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NEW YORK –– To return to Brooklyn to open a high school, Melissa Jarvis-Cedeño had to make peace with her past.
She remembers the New York City borough as the place where relatives abused her as a young girl, where she lived with her alcoholic mother in a shelter, where she would have done anything to escape. When she finally did get out as a teenager, she vowed never to return.
By age 18, she was pregnant with her second baby when she arrived upstate for college. She went on to marry, earn two degrees, and launch a career as an English teacher and school administrator — only to watch her first-born son sucked up by the streets in Albany. He dropped out of high school in his freshman year and at 21, he was shot. He survived, only to be arrested on gun possession and drug charges. He’s 26 now, serving a seven-year prison sentence.
A few years ago, Jarvis-Cedeño scaled back her career to care for her husband ailing with lung cancer. But when an opportunity came her way to help kids in her old community, she began to reconsider that vow she had made a quarter-century ago. At first she thought she couldn’t bear to revisit so much heartache in Brooklyn. Yet as she read the horrific crime statistics for the area, she saw the chance to prevent teenagers in her hometown from following her son’s path.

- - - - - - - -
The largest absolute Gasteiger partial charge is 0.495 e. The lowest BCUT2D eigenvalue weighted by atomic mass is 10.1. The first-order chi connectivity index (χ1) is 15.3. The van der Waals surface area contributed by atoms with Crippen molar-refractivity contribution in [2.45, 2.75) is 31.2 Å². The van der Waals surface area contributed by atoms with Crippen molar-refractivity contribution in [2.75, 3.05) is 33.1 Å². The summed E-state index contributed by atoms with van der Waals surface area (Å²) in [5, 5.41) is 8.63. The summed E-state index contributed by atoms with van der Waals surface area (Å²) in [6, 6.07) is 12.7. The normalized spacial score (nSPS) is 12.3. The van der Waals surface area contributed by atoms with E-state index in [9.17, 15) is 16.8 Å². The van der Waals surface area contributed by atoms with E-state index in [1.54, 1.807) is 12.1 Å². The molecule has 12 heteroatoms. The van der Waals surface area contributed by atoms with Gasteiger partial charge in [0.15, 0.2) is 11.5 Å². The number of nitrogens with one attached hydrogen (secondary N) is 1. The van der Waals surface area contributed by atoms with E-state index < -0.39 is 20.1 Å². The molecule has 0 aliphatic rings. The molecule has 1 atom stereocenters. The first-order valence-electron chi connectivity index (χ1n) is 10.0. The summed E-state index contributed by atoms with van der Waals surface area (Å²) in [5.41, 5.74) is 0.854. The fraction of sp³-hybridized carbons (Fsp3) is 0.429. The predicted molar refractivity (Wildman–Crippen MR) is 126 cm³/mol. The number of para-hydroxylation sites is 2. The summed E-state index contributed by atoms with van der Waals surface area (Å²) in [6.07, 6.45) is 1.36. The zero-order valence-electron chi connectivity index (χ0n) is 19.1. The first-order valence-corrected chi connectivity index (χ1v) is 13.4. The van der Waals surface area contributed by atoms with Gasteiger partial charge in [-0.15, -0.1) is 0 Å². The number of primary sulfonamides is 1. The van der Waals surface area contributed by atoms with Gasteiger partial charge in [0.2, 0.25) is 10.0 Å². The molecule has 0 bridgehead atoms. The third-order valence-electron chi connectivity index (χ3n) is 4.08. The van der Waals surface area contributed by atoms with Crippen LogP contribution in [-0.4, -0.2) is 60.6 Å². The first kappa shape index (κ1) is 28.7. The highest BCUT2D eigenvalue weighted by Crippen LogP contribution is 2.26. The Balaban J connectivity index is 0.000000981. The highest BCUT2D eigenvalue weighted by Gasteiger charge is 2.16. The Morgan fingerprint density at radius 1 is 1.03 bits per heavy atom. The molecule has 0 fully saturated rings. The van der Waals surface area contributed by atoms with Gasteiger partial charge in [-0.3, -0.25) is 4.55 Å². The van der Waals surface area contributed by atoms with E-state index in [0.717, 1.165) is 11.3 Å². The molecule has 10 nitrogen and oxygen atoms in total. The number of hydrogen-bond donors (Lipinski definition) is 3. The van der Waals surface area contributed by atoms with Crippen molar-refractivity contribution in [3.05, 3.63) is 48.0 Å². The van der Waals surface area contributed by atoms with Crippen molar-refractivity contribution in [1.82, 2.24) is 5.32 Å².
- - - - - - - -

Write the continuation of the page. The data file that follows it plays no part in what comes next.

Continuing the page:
So at 43, she is the founding principal of a charter high school that opened this fall in Brownsville, an impoverished Brooklyn neighborhood adjacent to where she grew up in East New York. Of all the educators in all the cities trying to get school right for students at risk, she brings the rare vantage point of someone who has learned not only from professional mistakes but tragic personal ones as well.
And she’s opening herself to be vulnerable again. As the Obama administration calls on schools to stop obsessing over standardized tests, Brooklyn Ascend High is rolling out a liberal arts curriculum that promotes critical thinking over exam prep. Jarvis-Cedeño believes that could have made the difference for her son Josef, along with other key attributes of the school’s design: an unconventional discipline and character-building system, stellar teachers and a beautiful building where every student is well-known.
Half Puerto Rican and half Cuban, she offers the 66 black and Latino ninth-graders in her first class the lesson that you can’t run away from your problems, but you can shape a different destiny.
“The brown boys like my son, they need a different future than the one he had,” said Jarvis-Cedeño, who has wavy hair and glasses and is quick to offer a smile or a hug. Her demeanor is more subdued than the ebullient teachers on her staff who have not experienced the same sort of life hardships, but as she explained to students at orientation, “I’m fired up on the inside.”